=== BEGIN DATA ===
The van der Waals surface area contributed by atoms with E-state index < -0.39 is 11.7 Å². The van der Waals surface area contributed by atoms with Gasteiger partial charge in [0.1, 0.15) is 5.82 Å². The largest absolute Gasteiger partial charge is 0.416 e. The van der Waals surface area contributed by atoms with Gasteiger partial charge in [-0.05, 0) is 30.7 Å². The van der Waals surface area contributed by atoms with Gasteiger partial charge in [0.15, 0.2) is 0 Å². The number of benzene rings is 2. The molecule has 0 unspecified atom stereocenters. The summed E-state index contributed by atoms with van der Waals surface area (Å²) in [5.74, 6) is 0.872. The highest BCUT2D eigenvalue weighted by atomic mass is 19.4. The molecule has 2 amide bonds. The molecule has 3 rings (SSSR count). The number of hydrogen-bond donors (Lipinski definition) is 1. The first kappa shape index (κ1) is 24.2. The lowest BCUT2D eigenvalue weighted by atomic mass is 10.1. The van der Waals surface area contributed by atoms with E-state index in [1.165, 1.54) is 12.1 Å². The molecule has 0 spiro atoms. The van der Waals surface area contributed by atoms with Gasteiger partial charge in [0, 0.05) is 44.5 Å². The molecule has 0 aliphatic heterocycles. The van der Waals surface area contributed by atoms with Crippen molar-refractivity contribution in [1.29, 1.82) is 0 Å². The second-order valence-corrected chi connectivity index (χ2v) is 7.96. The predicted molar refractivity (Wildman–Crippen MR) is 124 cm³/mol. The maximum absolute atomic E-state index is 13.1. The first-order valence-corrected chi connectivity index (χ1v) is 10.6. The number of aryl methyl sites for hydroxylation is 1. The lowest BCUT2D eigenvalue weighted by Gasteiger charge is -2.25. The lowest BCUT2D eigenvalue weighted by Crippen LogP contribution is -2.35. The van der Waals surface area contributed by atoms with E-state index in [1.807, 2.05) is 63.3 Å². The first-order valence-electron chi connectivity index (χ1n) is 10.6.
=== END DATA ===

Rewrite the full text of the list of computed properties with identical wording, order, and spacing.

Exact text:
The van der Waals surface area contributed by atoms with E-state index < -0.39 is 11.7 Å². The van der Waals surface area contributed by atoms with Gasteiger partial charge in [0.1, 0.15) is 5.82 Å². The largest absolute Gasteiger partial charge is 0.416 e. The van der Waals surface area contributed by atoms with Gasteiger partial charge in [-0.05, 0) is 30.7 Å². The van der Waals surface area contributed by atoms with Gasteiger partial charge in [0.15, 0.2) is 0 Å². The number of benzene rings is 2. The molecule has 0 unspecified atom stereocenters. The summed E-state index contributed by atoms with van der Waals surface area (Å²) in [5.74, 6) is 0.872. The highest BCUT2D eigenvalue weighted by atomic mass is 19.4. The molecule has 2 amide bonds. The molecule has 3 rings (SSSR count). The number of hydrogen-bond donors (Lipinski definition) is 1. The first kappa shape index (κ1) is 24.2. The lowest BCUT2D eigenvalue weighted by atomic mass is 10.1. The van der Waals surface area contributed by atoms with E-state index in [1.165, 1.54) is 12.1 Å². The molecule has 0 spiro atoms. The van der Waals surface area contributed by atoms with Gasteiger partial charge in [0, 0.05) is 44.5 Å². The molecule has 0 aliphatic heterocycles. The van der Waals surface area contributed by atoms with Crippen molar-refractivity contribution in [1.29, 1.82) is 0 Å². The second-order valence-corrected chi connectivity index (χ2v) is 7.96. The predicted molar refractivity (Wildman–Crippen MR) is 124 cm³/mol. The maximum absolute atomic E-state index is 13.1. The first-order valence-corrected chi connectivity index (χ1v) is 10.6. The number of aryl methyl sites for hydroxylation is 1. The lowest BCUT2D eigenvalue weighted by Gasteiger charge is -2.25. The lowest BCUT2D eigenvalue weighted by Crippen LogP contribution is -2.35. The van der Waals surface area contributed by atoms with E-state index in [1.807, 2.05) is 63.3 Å². The first-order valence-electron chi connectivity index (χ1n) is 10.6.